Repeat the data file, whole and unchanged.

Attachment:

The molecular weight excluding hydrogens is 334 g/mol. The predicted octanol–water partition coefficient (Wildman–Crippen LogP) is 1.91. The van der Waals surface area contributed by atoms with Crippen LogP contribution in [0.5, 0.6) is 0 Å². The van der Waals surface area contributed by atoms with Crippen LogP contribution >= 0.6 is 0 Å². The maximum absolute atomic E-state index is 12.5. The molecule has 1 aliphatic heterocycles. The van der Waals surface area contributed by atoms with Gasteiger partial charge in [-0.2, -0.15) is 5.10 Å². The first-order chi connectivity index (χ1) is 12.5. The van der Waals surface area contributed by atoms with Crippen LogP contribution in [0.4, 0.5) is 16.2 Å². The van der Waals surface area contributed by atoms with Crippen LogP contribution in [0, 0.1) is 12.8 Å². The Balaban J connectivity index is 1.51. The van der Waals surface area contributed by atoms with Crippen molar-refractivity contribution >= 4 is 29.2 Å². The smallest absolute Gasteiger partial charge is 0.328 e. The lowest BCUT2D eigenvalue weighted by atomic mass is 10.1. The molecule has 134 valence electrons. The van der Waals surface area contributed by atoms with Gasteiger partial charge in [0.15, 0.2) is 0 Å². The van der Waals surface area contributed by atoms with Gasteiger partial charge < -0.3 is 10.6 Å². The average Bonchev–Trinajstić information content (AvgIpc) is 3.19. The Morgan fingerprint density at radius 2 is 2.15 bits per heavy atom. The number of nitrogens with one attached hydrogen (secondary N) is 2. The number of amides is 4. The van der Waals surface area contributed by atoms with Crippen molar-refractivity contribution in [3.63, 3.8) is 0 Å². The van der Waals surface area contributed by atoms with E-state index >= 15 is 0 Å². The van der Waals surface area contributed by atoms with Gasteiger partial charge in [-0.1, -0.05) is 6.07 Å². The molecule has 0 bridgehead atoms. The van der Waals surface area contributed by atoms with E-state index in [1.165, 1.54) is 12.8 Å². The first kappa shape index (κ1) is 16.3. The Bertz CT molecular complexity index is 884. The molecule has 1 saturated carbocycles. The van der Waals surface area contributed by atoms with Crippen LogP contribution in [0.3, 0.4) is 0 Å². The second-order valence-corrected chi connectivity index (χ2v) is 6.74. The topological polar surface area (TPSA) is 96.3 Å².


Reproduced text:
The molecular weight excluding hydrogens is 334 g/mol. The predicted octanol–water partition coefficient (Wildman–Crippen LogP) is 1.91. The van der Waals surface area contributed by atoms with Crippen LogP contribution in [0.5, 0.6) is 0 Å². The van der Waals surface area contributed by atoms with Crippen LogP contribution >= 0.6 is 0 Å². The maximum absolute atomic E-state index is 12.5. The molecule has 1 aliphatic heterocycles. The van der Waals surface area contributed by atoms with Gasteiger partial charge in [-0.2, -0.15) is 5.10 Å². The first-order chi connectivity index (χ1) is 12.5. The van der Waals surface area contributed by atoms with Crippen LogP contribution in [0.4, 0.5) is 16.2 Å². The van der Waals surface area contributed by atoms with Crippen LogP contribution in [0, 0.1) is 12.8 Å². The Balaban J connectivity index is 1.51. The van der Waals surface area contributed by atoms with Crippen molar-refractivity contribution >= 4 is 29.2 Å². The smallest absolute Gasteiger partial charge is 0.328 e. The lowest BCUT2D eigenvalue weighted by atomic mass is 10.1. The molecule has 134 valence electrons. The van der Waals surface area contributed by atoms with Gasteiger partial charge in [0.15, 0.2) is 0 Å². The van der Waals surface area contributed by atoms with Gasteiger partial charge < -0.3 is 10.6 Å². The average Bonchev–Trinajstić information content (AvgIpc) is 3.19. The Morgan fingerprint density at radius 2 is 2.15 bits per heavy atom. The number of nitrogens with one attached hydrogen (secondary N) is 2. The number of amides is 4. The van der Waals surface area contributed by atoms with Crippen molar-refractivity contribution in [3.63, 3.8) is 0 Å². The van der Waals surface area contributed by atoms with E-state index >= 15 is 0 Å². The van der Waals surface area contributed by atoms with Gasteiger partial charge in [-0.1, -0.05) is 6.07 Å². The molecule has 0 bridgehead atoms. The van der Waals surface area contributed by atoms with E-state index in [1.165, 1.54) is 12.8 Å². The first kappa shape index (κ1) is 16.3. The Bertz CT molecular complexity index is 884. The molecule has 1 saturated carbocycles. The van der Waals surface area contributed by atoms with Crippen LogP contribution in [0.3, 0.4) is 0 Å². The second-order valence-corrected chi connectivity index (χ2v) is 6.74. The topological polar surface area (TPSA) is 96.3 Å².